It never fails. Talk to someone about self-publishing or indie-publishing, and the very first thing they tell you is “but the cover” or variants thereof.
And right now you’re going “But the covers of most indies suck.”
Um… yes, and so do most traditional covers. Particularly as the transition to digital occurs, most publishers seem to have no clue what to do on the cover.
Of course, the funny thing about this is that what you really should be worried about should not be the cover, but the interior formatting (your book is not an html document. Okay, it is, but it shouldn’t read as one – no spacing between paragraphs!) and the editing.
But the cover – that is what obsesses everyone.
Usually the objections go as follows:
- Can’t afford art. Good art costs hundreds of dollars at a minimum
- I have the perfect scene from my novel, that I want illustrated but I’d need to stage it for a picture.
- I can’t draw
To take it in reverse: no one expects you to draw. I have more training than most, but I am a good two years away from drawing passable covers – not great, but passable.
Um… this picture you mean to take… You are writing a romance, then?
As for art, there are no royalty art sites, and they have everything from drawn art to photos – but you have to learn to look. Using excluding words, and excluding the TYPE you don’t want (no drawn/only drawn) will get you a long way towards finding the right art. Dollarphotoclub is the cheapest, every image for about $1, but Dreamstime is easier to search. And then there’s fotolia, and a dozen other sites. There are even free ones, but those tend to be all pictures.
However, before you embark on your search, here are some things you should know:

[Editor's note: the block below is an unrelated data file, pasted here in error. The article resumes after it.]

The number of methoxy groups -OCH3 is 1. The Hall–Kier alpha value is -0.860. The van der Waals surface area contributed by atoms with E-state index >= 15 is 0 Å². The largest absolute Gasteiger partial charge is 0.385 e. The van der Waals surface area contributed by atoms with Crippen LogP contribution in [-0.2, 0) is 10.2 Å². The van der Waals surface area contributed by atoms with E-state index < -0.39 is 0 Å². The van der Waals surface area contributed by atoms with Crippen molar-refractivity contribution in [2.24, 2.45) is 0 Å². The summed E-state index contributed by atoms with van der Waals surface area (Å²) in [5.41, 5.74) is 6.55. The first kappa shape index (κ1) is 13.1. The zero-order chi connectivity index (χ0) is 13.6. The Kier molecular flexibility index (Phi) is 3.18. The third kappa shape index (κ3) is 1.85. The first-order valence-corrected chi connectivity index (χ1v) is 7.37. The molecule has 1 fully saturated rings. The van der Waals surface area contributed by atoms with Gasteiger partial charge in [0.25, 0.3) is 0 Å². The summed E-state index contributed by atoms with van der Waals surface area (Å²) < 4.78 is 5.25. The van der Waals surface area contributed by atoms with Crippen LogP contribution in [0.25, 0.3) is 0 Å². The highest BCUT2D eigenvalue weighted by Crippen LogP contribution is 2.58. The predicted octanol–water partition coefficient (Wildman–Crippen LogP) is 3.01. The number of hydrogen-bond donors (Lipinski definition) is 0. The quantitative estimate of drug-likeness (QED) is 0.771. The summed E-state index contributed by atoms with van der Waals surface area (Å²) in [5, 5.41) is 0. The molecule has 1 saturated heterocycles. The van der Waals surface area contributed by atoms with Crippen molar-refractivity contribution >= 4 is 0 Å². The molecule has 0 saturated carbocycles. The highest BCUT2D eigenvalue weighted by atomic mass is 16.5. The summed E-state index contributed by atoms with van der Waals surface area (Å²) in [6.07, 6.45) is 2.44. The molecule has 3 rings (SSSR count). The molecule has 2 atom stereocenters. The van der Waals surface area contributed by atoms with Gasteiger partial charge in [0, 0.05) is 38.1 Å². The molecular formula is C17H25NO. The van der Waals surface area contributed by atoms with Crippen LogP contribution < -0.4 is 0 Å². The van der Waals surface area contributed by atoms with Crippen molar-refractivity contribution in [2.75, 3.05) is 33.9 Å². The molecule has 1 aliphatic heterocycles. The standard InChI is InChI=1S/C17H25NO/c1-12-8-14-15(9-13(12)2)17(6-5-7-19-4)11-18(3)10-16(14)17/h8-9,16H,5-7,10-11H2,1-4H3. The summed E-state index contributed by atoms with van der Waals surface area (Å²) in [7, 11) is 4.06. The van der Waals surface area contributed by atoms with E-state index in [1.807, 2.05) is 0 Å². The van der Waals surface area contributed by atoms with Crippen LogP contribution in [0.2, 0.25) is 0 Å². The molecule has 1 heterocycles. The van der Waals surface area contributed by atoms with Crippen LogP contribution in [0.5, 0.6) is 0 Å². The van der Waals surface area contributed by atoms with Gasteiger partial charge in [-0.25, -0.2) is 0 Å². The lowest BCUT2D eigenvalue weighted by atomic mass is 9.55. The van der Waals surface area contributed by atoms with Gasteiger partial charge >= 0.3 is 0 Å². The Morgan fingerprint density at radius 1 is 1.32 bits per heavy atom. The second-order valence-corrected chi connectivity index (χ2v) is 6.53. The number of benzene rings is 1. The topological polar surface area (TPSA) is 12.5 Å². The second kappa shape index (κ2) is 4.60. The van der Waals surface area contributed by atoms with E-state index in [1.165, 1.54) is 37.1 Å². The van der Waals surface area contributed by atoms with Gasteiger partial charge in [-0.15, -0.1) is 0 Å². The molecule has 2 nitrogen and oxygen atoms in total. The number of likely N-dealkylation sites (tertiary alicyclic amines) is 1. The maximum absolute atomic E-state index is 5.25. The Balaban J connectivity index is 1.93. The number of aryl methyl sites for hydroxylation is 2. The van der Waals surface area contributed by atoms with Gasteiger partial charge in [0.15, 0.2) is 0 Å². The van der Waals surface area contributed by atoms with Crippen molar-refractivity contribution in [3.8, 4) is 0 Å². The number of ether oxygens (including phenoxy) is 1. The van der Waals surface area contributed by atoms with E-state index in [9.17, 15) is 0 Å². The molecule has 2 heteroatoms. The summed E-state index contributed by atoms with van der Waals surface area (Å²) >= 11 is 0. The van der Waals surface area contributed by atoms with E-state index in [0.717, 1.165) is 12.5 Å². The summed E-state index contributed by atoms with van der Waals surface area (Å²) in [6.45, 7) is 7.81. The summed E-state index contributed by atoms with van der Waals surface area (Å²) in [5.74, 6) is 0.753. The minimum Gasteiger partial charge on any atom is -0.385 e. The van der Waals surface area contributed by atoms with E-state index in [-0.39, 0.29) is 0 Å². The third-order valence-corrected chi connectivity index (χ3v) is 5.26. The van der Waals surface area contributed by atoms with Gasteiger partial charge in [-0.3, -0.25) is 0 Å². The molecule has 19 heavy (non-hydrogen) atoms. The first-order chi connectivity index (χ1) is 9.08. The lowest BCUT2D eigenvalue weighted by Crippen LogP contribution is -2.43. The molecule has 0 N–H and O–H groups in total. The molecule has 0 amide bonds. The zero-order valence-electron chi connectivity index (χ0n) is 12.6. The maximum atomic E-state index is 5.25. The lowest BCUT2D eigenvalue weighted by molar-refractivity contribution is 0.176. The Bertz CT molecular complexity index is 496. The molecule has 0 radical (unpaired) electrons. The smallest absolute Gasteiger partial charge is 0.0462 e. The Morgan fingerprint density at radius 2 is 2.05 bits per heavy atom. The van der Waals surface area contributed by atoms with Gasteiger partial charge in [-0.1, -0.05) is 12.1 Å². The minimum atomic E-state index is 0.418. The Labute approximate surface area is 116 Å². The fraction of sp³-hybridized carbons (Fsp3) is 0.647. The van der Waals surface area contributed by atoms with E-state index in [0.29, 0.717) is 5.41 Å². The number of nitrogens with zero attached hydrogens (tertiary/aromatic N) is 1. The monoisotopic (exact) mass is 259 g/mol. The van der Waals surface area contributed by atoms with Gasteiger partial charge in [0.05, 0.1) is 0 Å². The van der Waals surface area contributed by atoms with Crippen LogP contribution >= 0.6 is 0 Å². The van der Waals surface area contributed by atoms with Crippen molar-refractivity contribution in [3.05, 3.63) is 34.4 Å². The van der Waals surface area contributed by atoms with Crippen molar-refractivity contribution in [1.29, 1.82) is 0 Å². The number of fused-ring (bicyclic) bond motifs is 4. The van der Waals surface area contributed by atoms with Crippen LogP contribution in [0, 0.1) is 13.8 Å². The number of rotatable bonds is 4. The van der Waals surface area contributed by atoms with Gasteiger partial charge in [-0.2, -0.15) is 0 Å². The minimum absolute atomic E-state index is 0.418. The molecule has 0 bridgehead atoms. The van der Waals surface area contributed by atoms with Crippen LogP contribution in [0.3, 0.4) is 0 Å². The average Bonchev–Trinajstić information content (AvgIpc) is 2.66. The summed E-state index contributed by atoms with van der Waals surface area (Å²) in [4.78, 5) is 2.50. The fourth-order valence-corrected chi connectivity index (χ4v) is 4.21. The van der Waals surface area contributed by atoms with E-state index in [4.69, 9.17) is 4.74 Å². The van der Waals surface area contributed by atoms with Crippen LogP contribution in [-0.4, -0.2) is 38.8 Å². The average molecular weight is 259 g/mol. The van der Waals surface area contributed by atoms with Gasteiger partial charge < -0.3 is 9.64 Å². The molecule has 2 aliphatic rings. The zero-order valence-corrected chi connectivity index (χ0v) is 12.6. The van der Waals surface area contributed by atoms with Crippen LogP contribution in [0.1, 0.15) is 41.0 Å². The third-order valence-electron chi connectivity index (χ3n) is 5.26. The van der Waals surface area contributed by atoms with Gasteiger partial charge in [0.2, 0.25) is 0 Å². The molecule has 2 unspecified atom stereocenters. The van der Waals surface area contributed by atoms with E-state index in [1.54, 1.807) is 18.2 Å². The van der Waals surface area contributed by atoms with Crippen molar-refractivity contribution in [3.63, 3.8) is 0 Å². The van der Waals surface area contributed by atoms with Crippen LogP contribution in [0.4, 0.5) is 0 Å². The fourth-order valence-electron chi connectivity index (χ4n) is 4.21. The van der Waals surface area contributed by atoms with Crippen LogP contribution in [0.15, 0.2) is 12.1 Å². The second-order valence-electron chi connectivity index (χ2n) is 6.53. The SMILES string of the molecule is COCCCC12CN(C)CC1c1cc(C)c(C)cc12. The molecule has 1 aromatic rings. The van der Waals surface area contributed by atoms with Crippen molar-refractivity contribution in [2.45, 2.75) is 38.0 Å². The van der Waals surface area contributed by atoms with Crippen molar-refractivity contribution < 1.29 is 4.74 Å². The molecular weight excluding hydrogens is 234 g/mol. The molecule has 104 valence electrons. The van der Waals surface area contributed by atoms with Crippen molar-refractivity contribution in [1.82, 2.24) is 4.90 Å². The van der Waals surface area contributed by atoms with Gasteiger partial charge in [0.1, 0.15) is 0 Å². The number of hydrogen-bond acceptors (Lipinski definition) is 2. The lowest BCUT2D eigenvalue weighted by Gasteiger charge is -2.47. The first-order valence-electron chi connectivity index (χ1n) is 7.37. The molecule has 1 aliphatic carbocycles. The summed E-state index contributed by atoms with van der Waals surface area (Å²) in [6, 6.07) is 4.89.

- Your cover needn’t be – and in most cases shouldn’t be – a scene from the book. Yes, it might be highly significant to you, but it is not significant to the reader. Say you have a photo of some trees, because your story takes place in a forest-world.
What will this say to the reader? Travel book. Maybe inspirational. Why? Because that’s what travel books look like. So, the first thing to do is
- Go to Amazon and browse the traditionally published books in our subgenre. Look carefully. Do they use pictures? No? then you can’t use pictures either. Now look at the type of picture they use, and what it conveys. Realize too that any small enough cover will make it impossible to see details of a scene.
So, way you want a picture of two girls fighting with a knife in front of a dragon? Too detailed, particularly for ebooks.
Think of books like The Door Into Summer. The cover I remember has a young girl, in obviously futurist attire, cuddling a cat. No man throwing switch on time machine, while impotent scientist tries to stop him. Just something that says “this is about a girl and a cat and it’s sf/futuristic.”
This is why so many “space opera titles” just have spaceships or someone with a burner.
- After that you’ll need to get more sophisticated and select art that has a space for the title, and pick a proper font for the title and all that. A good way to operate at first is to steal someone else’s cover. No, I don’t mean take the picture and the font. I mean pick a cover that you like, in your genre, then find elements that will sort of make yours evoke (not imitate) theirs. And then pick a similar font and strive for the same composition.
But whatever you do, don’t tell me that you need to spend thousands of dollars on art. You don’t. You might need it for the ideal pie-in-the-sky cover, but no one gets that, not even/particularly those going through traditional publishing.
This is partly because there is no perfect cover.
There is the cover in your head, the cover that would perfectly represent your darling.
But that cover might leave the readers/potential buyers completely cold.
Oh, sure, if they’d already read your book, they’d go “Oh, wow, yeah, that’s perfect.”
However, you’re trying to get them to PICK UP your book. A book they know nothing about.
That makes for a completely different set of priorities.
What you need is a cover that signals genre and general theme/mood.
You need a packaging, that will make people buy the book. Not an illustration that will encapsulate it.
So, go ahead, give your book a selling cover. And then use the money to commission a beautiful painting of JUST that scene.